• Encourage automobile makers to enhance MPG standards, sooner. The technology exists to produce 40-MPG compact cars immediately, and President Obama’s proposal of 54.5 MPG could and should be met sooner. We can and should aim higher. Provide incentives that make electric vehicles, hybrids, and other efficient vehicles affordable on the marketplace.
  • Provide more tax-incentives for energy-efficient appliances and machinery.
  • Encourage sustainable agricultural practices, with a lessened reliance on fertilizers.
  • Set higher efficiency standards for electricity generation (like the Obama plan at power plants).

Rebuild Our Country

America’s infrastructure is in need of repair. A stimulus package would create millions of jobs and make our country stronger and more energy-efficient.

Build efficient roads and bridges.

Invest in renewable energy projects. Solar and wind powered energy sources are available and are not being used to the extent in which they could be used. Allocate funds for research.

Invest in Mitigation Strategies

  • Climate change will bring about many of the negative impacts as explained above. We need to invest in strategies that protect against some of these impacts.
  • Explore building seawalls along our coasts to mitigate sea level rise.
  • Explore crops that are more adept to warmer climates.
  • Build irrigation systems that save water, including microirrigation (as used in Israel)
  • Erect buildings that can sustain extreme winds and other forces of nature.

Engage in global pacts to reduce carbon emissions

  • By not ratifying the Kyoto Protocol, it indicated that we were not willing to take significant steps to reduce climate change.
  • By entering into international agreements, we will spread goodwill that will encourage other countries to limit their emissions.

Reduce our dependence on coal and oil

Coal and oil are dirty fuels that form a major part of carbon emissions. Carbon is the most utilized fossil fuel in the world but also the dirtiest. Oil is ubiquitous in American transportation and industrial production.

Reducing our dependence on oil saves consumers money, enhances national security, and will reduce air pollution in our cities.

We should make it a priority to phase off coal and oil use as soon as possible. In order to fill our energy needs, we can utilize natural gas. Natural gas is the cleanest burning fuel and is generally abundant in the United States. There are significant environmental hazards to natural gas extraction. Natural gas extraction involves a technique called hydraulic fracturing, in which chemicals, water, and sand are blasted into wells in order to draw gas to the surface. This has threatened our water supplies and allowed gas to seep out into homes. Americans must know what chemicals are used in these fracking techniques, and safeguards set in place to protect our water supply.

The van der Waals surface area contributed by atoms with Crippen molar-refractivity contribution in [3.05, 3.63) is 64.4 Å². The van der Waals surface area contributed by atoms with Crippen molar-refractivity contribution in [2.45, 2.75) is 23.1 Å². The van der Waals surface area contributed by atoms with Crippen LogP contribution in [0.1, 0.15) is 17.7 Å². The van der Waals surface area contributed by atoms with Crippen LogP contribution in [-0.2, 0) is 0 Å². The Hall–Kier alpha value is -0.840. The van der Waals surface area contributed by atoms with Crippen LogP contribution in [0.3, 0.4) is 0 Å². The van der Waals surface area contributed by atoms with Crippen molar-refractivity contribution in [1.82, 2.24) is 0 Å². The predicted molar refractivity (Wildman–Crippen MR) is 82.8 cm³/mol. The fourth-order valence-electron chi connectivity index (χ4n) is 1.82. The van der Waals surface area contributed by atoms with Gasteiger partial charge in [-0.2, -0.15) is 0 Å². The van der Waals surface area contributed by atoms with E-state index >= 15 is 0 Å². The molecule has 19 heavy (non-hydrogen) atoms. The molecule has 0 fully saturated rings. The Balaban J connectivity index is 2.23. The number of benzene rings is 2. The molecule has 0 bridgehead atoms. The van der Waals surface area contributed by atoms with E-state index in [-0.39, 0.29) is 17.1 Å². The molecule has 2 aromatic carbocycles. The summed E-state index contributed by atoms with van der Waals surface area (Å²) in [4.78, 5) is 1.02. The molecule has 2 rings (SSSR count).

Finally, natural gas should be used as a transition from fossil fuels to renewable energy sources.

Avoid the production of wasteful synthetic fuels, including Keystone XL  

Synthetic fuels, such as tar sands, require additional energy input, and present enormous environmental damages. Keystone XL is a tar sands project. Let’s discuss the Keystone XL Pipeline:

  • Tar sands are a mixture of sand, clay, water, and a viscous oil-like substance called bitumen, which can then be refined to produce oil. These tar sands are abundant in Alberta, Canada.
  • The tar sands project has caused massive deforestation and environmental degradation in Canada. In order to fully reach these tar sands, it will require the destruction of an area larger than Florida[1].
  • Each barrel of tar sands produces three types the amount of greenhouse gases as regular oil.
  • Tar sands are an environmental hazard, containing arsenic, mercury, lead and other carcinogens. It endangers aboriginal communities and the communities by which the Pipeline would pass by.
  • The Keystone XL Pipeline would run across America’s Rockies and through areas vital to ensuring our food supply. The most critical area it would cross is the Ogallala Aquifer, which supplies 30% of the water used for irrigation for agriculture[2]. A spill of this corrosive, toxic oil would threaten our nation’s breadbasket for a significant time to come. Early portions of the pipelines have already leaked, three times in South Dakota. There were 12 spills in this past year.